Some examples:

  1. The Wilsons are angry at the Smiths for the way they parked their car.
  2. The Wilsons haven't hated this Smiths this much since they moved.
  3. The South hasn't hated the North this much since they lost the Civil War.
  4. The red team likes the blue team because they feed their pets.
  5. The red team likes the blue team because they found out the blue team gives to their charity.

In the first sentence, it's clear to me that "they" and "their" refer to the Smiths. Is that based on a grammar rule, or just meaning? It would be nonsensical to be mad at someone for the way you park your own car, so the meaning does give it away.

The second sentence seems less clear for some reason. Did the Smiths move or the Wilsons move?

Is the third sentence wrong usage? If you know that the South lost the Civil War, the meaning is clear. But should grammar rely on historical knowledge?

The fourth sentence seems clear. The blue team feeds the blue team's pets? Is that right?

Why does that work differently in the fifth sentence? I guess the "they found out the blue team" eliminates "they" meaning the blue team so it must mean the red team? What about "their" does it refer to the blue team's charity or the red team's charity?

  • 4
    There are no rules for such interpretations. The sentences are semantically ambiguous and could have several meanings, following the usual rules for coreference. What happens, instead of having inflexible grammatical rules, is that everybody -- speaker and addressee -- makes assumptions (sometimes incorrectly) about what the other(s) know, believe, and expect about the situation and the reasons for the sentence being uttered in the first place. Plus, in person, one has the ability to point to or glance toward any participants that may be present. It's called "pragmatics". – John Lawler Mar 26 '19 at 20:44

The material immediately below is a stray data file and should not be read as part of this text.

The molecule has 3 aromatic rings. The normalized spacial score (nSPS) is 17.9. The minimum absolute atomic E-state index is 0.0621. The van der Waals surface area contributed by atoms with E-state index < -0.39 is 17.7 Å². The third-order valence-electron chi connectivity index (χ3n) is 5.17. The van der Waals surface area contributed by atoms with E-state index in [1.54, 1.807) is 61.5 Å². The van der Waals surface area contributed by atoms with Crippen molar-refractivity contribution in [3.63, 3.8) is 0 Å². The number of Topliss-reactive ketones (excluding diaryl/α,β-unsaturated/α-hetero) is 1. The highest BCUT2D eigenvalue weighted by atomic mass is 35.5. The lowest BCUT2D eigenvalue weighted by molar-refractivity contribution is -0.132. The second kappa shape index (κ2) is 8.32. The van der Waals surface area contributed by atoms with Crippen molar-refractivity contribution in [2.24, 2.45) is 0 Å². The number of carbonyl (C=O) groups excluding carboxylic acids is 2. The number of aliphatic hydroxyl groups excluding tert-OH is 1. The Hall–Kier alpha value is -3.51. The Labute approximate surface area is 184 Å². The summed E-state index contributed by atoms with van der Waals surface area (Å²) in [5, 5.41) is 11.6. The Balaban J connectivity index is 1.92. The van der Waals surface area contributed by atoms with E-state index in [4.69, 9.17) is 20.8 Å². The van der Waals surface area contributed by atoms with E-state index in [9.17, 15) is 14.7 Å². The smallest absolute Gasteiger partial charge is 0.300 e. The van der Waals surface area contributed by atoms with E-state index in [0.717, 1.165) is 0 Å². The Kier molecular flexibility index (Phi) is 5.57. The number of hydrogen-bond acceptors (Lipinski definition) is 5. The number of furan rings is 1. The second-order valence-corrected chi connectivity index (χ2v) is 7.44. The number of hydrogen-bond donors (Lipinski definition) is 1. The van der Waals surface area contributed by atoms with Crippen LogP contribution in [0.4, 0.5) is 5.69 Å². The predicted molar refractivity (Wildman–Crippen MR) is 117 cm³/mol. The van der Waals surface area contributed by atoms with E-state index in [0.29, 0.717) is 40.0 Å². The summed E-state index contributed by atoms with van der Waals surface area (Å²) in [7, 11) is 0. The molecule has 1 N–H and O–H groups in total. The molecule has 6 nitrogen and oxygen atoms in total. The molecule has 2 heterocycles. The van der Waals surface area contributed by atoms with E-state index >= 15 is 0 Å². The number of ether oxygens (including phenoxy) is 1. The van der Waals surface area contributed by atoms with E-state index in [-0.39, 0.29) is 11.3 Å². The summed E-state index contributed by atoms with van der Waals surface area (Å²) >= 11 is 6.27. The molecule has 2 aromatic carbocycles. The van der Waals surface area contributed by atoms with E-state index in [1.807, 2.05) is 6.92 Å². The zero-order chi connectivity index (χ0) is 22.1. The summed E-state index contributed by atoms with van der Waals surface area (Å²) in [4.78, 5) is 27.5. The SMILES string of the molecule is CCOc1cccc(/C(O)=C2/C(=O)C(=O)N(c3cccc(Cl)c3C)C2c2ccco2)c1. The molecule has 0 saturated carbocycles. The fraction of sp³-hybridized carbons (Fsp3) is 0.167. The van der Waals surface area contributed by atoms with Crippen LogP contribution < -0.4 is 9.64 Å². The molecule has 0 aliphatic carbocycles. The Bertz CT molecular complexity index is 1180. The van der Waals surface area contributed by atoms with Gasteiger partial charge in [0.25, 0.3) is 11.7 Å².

• 1
    You say that the meaning of the third sentence is clear. It wasn't clear to me, because (not being American) I didn't know what civil war was being referred to, nor who won or lost it. So, obviously no: the grammar should not rely on historical knowledge! – TrevorD Mar 26 '19 at 20:59
  • 1
    Context will override any rigid rules about pronouns referencing the last identified party. – Davo Mar 26 '19 at 20:59
  • @Davo Context may override rules where the meaning is obvious to the reader, bujt I would say that items 2 & 3 are ambiguous, whereas the rest are fairly obvious. – TrevorD Mar 26 '19 at 21:02
  • 1
    The "usual rules" are designed for prototype situations, where there is one noun phrase that is referentially identical to another NP in the same sentence (or in the same discourse). The second NP becomes a pronoun in speech, and is to be interpreted as such by the addressee. There are lots of variations on this. But if there are several possible antecedents for pronouns, there is no rule for which one the addressee should choose. The speaker would normally avoid such sentences, unless they could make clear the referent by stressing it or glancing or pointing at it. – John Lawler Mar 26 '19 at 22:44

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